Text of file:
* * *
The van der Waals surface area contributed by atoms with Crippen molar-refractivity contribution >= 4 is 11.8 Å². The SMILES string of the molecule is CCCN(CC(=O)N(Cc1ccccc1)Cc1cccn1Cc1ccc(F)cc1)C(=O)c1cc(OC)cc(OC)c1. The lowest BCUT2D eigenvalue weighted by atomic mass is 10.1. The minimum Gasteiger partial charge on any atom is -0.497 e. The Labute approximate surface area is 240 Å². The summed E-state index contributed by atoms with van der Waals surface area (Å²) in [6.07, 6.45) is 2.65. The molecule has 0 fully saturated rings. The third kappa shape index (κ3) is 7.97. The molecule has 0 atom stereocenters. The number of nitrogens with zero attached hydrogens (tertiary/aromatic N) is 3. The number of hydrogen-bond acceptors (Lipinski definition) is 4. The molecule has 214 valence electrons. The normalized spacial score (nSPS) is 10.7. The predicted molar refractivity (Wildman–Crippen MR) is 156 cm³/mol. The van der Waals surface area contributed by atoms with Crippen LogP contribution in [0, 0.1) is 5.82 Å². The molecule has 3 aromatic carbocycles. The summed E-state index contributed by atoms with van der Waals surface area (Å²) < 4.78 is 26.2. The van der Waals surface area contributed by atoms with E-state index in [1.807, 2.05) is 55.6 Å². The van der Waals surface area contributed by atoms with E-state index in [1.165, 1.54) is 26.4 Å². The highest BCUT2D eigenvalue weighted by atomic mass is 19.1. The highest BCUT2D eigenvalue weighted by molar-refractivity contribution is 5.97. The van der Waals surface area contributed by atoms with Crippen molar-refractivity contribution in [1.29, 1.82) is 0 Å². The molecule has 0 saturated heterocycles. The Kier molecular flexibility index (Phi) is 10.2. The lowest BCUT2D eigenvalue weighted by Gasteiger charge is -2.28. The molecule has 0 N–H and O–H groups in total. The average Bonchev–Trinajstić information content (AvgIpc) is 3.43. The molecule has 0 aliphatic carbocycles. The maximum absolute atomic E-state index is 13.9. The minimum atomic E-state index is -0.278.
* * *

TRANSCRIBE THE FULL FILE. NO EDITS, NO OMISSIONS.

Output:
The van der Waals surface area contributed by atoms with Crippen molar-refractivity contribution >= 4 is 11.8 Å². The SMILES string of the molecule is CCCN(CC(=O)N(Cc1ccccc1)Cc1cccn1Cc1ccc(F)cc1)C(=O)c1cc(OC)cc(OC)c1. The lowest BCUT2D eigenvalue weighted by atomic mass is 10.1. The minimum Gasteiger partial charge on any atom is -0.497 e. The Labute approximate surface area is 240 Å². The summed E-state index contributed by atoms with van der Waals surface area (Å²) in [6.07, 6.45) is 2.65. The molecule has 0 fully saturated rings. The third kappa shape index (κ3) is 7.97. The molecule has 0 atom stereocenters. The number of nitrogens with zero attached hydrogens (tertiary/aromatic N) is 3. The number of hydrogen-bond acceptors (Lipinski definition) is 4. The molecule has 214 valence electrons. The normalized spacial score (nSPS) is 10.7. The predicted molar refractivity (Wildman–Crippen MR) is 156 cm³/mol. The van der Waals surface area contributed by atoms with Crippen LogP contribution in [0, 0.1) is 5.82 Å². The molecule has 3 aromatic carbocycles. The summed E-state index contributed by atoms with van der Waals surface area (Å²) < 4.78 is 26.2. The van der Waals surface area contributed by atoms with E-state index in [1.807, 2.05) is 55.6 Å². The van der Waals surface area contributed by atoms with E-state index in [1.165, 1.54) is 26.4 Å². The highest BCUT2D eigenvalue weighted by atomic mass is 19.1. The highest BCUT2D eigenvalue weighted by molar-refractivity contribution is 5.97. The van der Waals surface area contributed by atoms with Crippen molar-refractivity contribution in [1.29, 1.82) is 0 Å². The molecule has 0 saturated heterocycles. The Kier molecular flexibility index (Phi) is 10.2. The lowest BCUT2D eigenvalue weighted by Gasteiger charge is -2.28. The molecule has 0 N–H and O–H groups in total. The average Bonchev–Trinajstić information content (AvgIpc) is 3.43. The molecule has 0 aliphatic carbocycles. The maximum absolute atomic E-state index is 13.9. The minimum atomic E-state index is -0.278.